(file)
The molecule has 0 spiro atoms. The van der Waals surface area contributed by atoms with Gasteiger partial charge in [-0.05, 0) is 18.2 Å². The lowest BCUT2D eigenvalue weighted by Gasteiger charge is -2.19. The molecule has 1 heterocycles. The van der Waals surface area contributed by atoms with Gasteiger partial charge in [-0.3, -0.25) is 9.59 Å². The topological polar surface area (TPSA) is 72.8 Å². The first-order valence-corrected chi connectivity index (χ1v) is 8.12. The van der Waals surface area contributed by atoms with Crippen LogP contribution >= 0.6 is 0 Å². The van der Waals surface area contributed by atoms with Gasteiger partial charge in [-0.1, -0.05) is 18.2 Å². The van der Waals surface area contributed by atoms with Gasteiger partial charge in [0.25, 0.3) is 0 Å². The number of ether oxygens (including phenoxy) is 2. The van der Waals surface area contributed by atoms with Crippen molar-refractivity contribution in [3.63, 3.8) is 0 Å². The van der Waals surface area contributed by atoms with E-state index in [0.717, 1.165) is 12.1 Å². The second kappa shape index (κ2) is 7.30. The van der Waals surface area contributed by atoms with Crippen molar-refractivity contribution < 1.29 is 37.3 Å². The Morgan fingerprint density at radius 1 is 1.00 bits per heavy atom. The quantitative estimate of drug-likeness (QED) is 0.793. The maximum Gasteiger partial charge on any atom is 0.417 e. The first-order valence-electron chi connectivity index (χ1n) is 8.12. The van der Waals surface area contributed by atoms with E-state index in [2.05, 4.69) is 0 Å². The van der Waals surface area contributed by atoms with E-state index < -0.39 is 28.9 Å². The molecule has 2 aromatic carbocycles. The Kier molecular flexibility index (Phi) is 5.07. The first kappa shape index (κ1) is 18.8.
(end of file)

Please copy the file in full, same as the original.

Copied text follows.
The molecule has 0 spiro atoms. The van der Waals surface area contributed by atoms with Gasteiger partial charge in [-0.05, 0) is 18.2 Å². The lowest BCUT2D eigenvalue weighted by Gasteiger charge is -2.19. The molecule has 1 heterocycles. The van der Waals surface area contributed by atoms with Gasteiger partial charge in [-0.3, -0.25) is 9.59 Å². The topological polar surface area (TPSA) is 72.8 Å². The first-order valence-corrected chi connectivity index (χ1v) is 8.12. The van der Waals surface area contributed by atoms with Crippen LogP contribution >= 0.6 is 0 Å². The van der Waals surface area contributed by atoms with Gasteiger partial charge in [-0.1, -0.05) is 18.2 Å². The van der Waals surface area contributed by atoms with Gasteiger partial charge in [0.25, 0.3) is 0 Å². The number of ether oxygens (including phenoxy) is 2. The van der Waals surface area contributed by atoms with Crippen molar-refractivity contribution in [3.63, 3.8) is 0 Å². The van der Waals surface area contributed by atoms with E-state index in [0.717, 1.165) is 12.1 Å². The second kappa shape index (κ2) is 7.30. The van der Waals surface area contributed by atoms with Crippen molar-refractivity contribution < 1.29 is 37.3 Å². The Morgan fingerprint density at radius 1 is 1.00 bits per heavy atom. The quantitative estimate of drug-likeness (QED) is 0.793. The maximum Gasteiger partial charge on any atom is 0.417 e. The first-order valence-electron chi connectivity index (χ1n) is 8.12. The van der Waals surface area contributed by atoms with E-state index in [2.05, 4.69) is 0 Å². The van der Waals surface area contributed by atoms with E-state index < -0.39 is 28.9 Å². The molecule has 2 aromatic carbocycles. The Kier molecular flexibility index (Phi) is 5.07. The first kappa shape index (κ1) is 18.8.